Did NASA spend millions of dollars to make a zero-gravity pen?
Short answer: No.
Long answer: There is a popular story about how NASA spent millions of dollars developing a pen that would work in the micro-gravity of space, while the Soviets solved the same problem by using pencils. This story is not true.
Both NASA and the Soviets have used used pencils in space but this turns out to be a bad idea. Pencils create numerous example:
- Sharpening is difficult and creates flammable waste.
- Broken lead fragments could float into an astronaut’s eye or cause a short-circuit in electrical equipment.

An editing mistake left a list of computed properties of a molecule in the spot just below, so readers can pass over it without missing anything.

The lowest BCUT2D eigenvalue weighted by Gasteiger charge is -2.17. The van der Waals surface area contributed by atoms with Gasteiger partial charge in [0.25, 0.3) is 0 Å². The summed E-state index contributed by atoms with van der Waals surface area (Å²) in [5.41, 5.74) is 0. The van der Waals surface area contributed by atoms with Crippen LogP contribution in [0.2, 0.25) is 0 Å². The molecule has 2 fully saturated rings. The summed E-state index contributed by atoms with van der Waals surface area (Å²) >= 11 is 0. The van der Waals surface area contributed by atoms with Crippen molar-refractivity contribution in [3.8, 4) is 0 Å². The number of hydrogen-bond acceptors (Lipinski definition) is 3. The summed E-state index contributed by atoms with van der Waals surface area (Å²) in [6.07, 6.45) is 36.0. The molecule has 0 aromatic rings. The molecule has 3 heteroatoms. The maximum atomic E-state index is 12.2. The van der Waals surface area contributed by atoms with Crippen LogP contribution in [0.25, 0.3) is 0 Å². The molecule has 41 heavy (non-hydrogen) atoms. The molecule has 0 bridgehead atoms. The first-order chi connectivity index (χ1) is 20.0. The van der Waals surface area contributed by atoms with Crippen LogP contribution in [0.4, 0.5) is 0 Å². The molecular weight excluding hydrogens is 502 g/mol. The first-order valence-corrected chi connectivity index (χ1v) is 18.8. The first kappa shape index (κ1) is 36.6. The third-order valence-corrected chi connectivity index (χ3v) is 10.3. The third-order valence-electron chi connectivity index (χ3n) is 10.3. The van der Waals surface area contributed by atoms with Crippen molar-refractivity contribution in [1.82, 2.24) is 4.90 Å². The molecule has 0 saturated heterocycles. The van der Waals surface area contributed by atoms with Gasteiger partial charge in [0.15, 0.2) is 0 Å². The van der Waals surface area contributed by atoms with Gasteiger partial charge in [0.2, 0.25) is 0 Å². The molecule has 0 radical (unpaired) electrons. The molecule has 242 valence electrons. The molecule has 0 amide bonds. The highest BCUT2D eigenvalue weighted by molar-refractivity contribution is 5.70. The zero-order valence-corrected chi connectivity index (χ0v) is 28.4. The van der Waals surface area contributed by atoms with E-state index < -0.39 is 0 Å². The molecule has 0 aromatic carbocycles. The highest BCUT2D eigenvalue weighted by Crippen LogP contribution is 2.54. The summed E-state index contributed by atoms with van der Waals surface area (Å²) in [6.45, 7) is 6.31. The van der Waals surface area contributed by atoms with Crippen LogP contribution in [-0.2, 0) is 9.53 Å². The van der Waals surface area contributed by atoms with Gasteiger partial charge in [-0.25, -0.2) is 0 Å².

- Pencil documentation can be accidentally smudged or erased.
A space pen was developed in the 1960s, but not by NASA. It was developed privately by manufacturer Paul C. Fisher. He patented the pen and sold them to NASA for a few dollars each. The Soviets quickly began using the new pens as well.
Fisher didn’t make much money directly from NASA but he used the publicity to make a fortune selling “Space Pens” to the public. Nowadays space pens are used by police, emergency services, the military, field researchers, adventurers and people working in extreme environments. It is considered one of the great win-win commercial success stories from the space program.
It's unclear where the myth about the expensive space pen originated. While it might be a nice story for motivational speakers to illustrate lateral thinking, it's not real.